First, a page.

Legally, employers aren't allowed to pay women less than men for the same work. However, even accounting for industry variables, specialties, hours worked, and maternity leave, on average, women are still paid less than men. And the situation gets worse depending on factors like your ethnicity. So Linda and I are unpacking everything you need to know in this episode.

Tune in this week for an eye-opening discussion about the gender pay gap in medicine. We are sharing the data and factors behind this disparity in pay, and how this pay gap has been allowed to go relatively unchecked even though it is legislated against from a legal perspective. There is still so much work to do, so Linda and I are also discussing what your options are, albeit limited, as a female physician if you discover you've been paid less than a male colleague in the same position.

What You'll Learn from this Episode:

  • The data that proves the gender pay gap has not been closed as a result of existing laws on pay discrimination.
  • How the gender pay gap varies between ethnicities compared to what white men are paid.
  • Where pay has proportionally dropped in fields with an increasing majority of female specialists, still unequally between men and women.
  • How institutional gender inequality in the medical field is still being allowed to continue even though it is illegal.
  • What a lack of women in top leadership positions means for the future of the gender pay gap.
  • How you can advocate for yourself as a female physician if you are a victim of gender pay discrimination.

Listen to the Full Episode:

Featured on the Show:

Read the transcript Expand

Welcome to The Wealthy Mom MD Podcast, a podcast for women physicians who want to learn how to live a wealthy life. In this podcast you will learn how to make money work for you, how you can have more of it and learn the tools to empower you to live a life on purpose. Get ready to up-level your money and your life. I'm your host, Dr. Bonnie Koo.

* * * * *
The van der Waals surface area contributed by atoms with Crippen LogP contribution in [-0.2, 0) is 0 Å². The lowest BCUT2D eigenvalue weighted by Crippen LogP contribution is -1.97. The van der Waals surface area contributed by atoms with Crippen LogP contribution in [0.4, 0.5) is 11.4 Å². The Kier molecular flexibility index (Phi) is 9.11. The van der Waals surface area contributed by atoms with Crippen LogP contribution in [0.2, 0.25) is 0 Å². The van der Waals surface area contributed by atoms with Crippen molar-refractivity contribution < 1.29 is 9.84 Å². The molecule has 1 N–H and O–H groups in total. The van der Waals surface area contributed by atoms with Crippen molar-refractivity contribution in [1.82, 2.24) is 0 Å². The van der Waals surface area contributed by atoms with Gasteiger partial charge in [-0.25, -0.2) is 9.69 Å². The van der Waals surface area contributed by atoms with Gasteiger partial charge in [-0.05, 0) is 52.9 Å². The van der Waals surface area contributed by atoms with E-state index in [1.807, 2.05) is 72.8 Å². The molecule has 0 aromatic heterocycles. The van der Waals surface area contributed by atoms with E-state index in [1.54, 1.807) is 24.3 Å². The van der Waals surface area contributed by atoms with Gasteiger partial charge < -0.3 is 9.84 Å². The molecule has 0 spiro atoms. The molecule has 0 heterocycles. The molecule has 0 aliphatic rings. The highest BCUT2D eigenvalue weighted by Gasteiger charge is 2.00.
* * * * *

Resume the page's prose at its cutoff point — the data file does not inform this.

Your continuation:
Welcome to episode 51. So, today, I have a special guest. I have Dr. Linda Street. You might recognize her name because I've had her on the podcast before. I had her on an earlier podcast. We'll link that in the show notes, where we talked about negotiation.

So, Dr. Linda Street is also a certified life coach, like myself. And she's also, I believe, maternal fetal medicine, and we decided to get together to talk about the gender wage gap that currently exists, continuing the theme of the history of women and money.

And so, a few episodes ago, I kind of laid out the big milestones in terms of the history of women and money. And today, Linda and I are going to dive deeper into some of the issues that we experience as women, specifically in medicine, and talk about some of the laws that have come into place now.

Legally, employers can't pay a woman less than a man for the same job. But we also know that's not reality. And so, that law started to get passed in 1963. That's when the first legislation requiring equal pay for equal work. But it took a few more years for it to expand to, sort of, all fields.

And so, we still have a lot of work to do, and so Linda and I are going to discuss some of the issues that we face as physicians and also some literature which talks about and has proven that female physicians, even accounting for things like working part-time or taking maternity leave, we are still paid less than our male colleagues. Extremely infuriating. So, listen on as we discuss the gender pay gap in medicine.